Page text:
1844-Grignon-Sulphur-Spring.jpg (87601 bytes) Sulphur Spring found on the property of Charles A. and Alexander Grignon in 1844.  It was expected that Kaukauna would become a summer therapeutic resort.
1898-Grignon_Mary_obit.jpg (1026692 bytes) 5/3/1898 Mary E. Grignon died. She was the wife of Charles A. Grignon. She was born in Harrisburg, PA in 1818 as Mary E. Mead, she came to Green Bay in 1837 when she Married Charles Grignon. She is also a sister of Mrs. George W. Lawe.



History of the Grignon House

1844 Grignon court case   Grignon's Lesee v. Astor, 43 U.S. 319 (1844)   Mention of Peter B. Grignon who died on March 4, 1823, Morgan L. Martin, John J. Astor, Ramsay Crooks, Robert Stuart Linns Thompson,  US Supreme Court case January 1844.  Also mentions Pierre Grignon's sons Robert Grignon Born 1803 and Peter Grignon (Jr.) born 1805. It claims the land passed through the hands of Augustin Grignon. This article also mentions Paul Grignon had the land on June 21, 1824. Other mentions: John Lawe, James Porlier, George Johnston, Henry S. Baird, Robert Irwin, John P. Arndt, Louis Grignon, The property appears to be the land located in Green Bay based on the legal descriptions of the land and the adjoining land owners.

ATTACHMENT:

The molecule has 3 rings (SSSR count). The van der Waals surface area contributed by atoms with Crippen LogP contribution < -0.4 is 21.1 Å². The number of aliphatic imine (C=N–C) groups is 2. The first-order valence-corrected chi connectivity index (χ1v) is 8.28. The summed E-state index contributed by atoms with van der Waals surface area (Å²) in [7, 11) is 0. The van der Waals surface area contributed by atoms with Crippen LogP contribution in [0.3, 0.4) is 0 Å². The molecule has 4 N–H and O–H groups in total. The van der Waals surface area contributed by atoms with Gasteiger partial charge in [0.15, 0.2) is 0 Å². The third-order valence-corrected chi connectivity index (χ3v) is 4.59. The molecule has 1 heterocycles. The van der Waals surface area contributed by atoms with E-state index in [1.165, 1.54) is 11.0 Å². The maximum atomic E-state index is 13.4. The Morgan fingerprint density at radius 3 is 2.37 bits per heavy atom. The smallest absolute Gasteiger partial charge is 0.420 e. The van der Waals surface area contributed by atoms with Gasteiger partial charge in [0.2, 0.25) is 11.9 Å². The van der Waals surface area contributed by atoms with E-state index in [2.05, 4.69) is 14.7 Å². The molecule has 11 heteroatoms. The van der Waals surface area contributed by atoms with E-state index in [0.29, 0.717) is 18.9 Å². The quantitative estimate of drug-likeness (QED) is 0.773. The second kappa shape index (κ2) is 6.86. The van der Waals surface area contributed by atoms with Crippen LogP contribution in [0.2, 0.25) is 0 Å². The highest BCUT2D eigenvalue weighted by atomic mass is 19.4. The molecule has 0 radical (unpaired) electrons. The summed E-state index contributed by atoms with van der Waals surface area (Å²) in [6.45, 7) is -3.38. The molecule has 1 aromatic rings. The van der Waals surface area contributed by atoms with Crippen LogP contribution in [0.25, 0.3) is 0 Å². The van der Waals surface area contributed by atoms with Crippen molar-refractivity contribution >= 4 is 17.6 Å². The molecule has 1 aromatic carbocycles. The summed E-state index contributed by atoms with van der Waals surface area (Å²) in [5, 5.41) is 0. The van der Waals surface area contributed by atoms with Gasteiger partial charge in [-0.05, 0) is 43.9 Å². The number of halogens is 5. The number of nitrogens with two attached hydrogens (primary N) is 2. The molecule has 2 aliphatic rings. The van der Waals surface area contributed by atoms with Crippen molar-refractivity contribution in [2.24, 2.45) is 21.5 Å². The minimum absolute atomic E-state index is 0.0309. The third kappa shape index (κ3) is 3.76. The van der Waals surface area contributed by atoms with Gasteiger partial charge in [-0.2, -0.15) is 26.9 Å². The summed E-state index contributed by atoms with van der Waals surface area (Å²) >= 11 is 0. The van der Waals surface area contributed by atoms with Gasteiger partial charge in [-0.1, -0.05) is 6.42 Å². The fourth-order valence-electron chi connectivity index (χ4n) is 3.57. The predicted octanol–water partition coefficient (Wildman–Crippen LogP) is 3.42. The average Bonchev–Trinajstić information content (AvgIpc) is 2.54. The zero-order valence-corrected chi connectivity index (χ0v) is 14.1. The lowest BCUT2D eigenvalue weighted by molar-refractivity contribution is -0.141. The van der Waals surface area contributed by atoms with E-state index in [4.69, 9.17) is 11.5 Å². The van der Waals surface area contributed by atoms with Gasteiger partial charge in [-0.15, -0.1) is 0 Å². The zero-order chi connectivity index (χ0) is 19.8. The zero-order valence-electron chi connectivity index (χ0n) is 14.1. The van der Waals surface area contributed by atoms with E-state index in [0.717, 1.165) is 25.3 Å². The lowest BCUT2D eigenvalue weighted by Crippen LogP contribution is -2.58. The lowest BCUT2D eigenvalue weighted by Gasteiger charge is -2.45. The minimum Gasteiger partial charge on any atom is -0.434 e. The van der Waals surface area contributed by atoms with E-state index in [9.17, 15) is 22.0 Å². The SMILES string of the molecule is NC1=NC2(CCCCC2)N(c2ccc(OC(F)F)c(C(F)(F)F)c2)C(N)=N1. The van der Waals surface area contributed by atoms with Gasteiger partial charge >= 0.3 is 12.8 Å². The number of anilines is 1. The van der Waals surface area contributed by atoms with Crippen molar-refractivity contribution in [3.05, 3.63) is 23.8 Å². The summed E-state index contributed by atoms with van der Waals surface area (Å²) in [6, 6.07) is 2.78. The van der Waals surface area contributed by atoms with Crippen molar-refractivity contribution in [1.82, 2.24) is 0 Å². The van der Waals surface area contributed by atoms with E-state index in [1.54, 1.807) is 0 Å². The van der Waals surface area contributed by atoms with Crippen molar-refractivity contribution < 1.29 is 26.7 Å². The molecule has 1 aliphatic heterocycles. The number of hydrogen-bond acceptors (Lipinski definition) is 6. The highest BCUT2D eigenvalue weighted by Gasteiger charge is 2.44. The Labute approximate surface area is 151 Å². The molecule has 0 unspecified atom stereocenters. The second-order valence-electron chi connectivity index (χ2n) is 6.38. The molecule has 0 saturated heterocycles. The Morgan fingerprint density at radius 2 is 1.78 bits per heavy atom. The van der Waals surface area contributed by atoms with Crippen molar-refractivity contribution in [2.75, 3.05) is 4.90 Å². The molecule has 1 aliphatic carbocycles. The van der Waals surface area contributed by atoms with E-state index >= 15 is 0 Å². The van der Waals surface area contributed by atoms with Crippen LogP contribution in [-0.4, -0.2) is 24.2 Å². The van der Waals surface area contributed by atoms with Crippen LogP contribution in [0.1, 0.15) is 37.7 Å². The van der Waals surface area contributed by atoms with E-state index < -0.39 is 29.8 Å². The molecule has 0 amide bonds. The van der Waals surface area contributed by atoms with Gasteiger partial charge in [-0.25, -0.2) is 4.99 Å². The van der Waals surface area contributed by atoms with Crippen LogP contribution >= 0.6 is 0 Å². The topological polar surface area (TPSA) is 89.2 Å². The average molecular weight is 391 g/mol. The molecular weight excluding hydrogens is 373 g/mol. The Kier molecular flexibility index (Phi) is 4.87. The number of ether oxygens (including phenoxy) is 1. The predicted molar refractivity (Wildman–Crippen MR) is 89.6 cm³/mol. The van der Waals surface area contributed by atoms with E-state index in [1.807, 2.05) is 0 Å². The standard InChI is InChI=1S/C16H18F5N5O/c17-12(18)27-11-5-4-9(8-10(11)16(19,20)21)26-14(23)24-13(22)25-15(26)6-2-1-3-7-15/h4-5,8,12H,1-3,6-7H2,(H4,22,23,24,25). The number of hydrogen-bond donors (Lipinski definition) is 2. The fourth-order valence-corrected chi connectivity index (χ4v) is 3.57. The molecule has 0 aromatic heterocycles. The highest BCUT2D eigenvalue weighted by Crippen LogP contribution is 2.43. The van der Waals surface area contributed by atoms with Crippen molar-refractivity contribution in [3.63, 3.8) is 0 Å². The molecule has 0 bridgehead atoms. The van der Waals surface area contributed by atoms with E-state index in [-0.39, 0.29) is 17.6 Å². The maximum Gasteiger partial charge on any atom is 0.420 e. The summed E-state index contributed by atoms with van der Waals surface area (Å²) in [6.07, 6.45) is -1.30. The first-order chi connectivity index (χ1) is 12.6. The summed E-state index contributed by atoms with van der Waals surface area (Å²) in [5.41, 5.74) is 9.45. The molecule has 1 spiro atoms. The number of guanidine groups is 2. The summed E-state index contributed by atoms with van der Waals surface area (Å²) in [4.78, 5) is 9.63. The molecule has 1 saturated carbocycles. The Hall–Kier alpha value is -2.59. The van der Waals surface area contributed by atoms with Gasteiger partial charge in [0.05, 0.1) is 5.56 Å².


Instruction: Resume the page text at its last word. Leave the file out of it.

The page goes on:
It appears from this case that Paul Grignon sold the property of his deceased father Pierre Grignon to Augustine Grignon and part of the property to Morgan L. Martin.  It also mentions that a Paul Grignon brother of Pierre Grignon was the administrator.

There is also a Peter Grignon who filed for and was awarded an early land patent in Kewaunee county. I am unsure if this Peter Grignon is the son of Peter (Pierre) Grignon.

Other Mentions of Peter Grignon July 19,1816 from the  Mackinac Notary Book 1806-1818 recorded that Peter Grignon & R. Grignon engaged a party to Green Bay (Wisconsin) This site contains the early written records of Mackinac.  Mackinac was the headquarters of fur trading activity that took place along the Fox River.  In these files are numerous mentions of other names that will be familiar to Kaukauna Historians.  The Metis culture is a name given to those of Mixed ancestry. Many of the early French traders that were in the Kaukauna area were of mixed blood and are mentioned in these early historical records.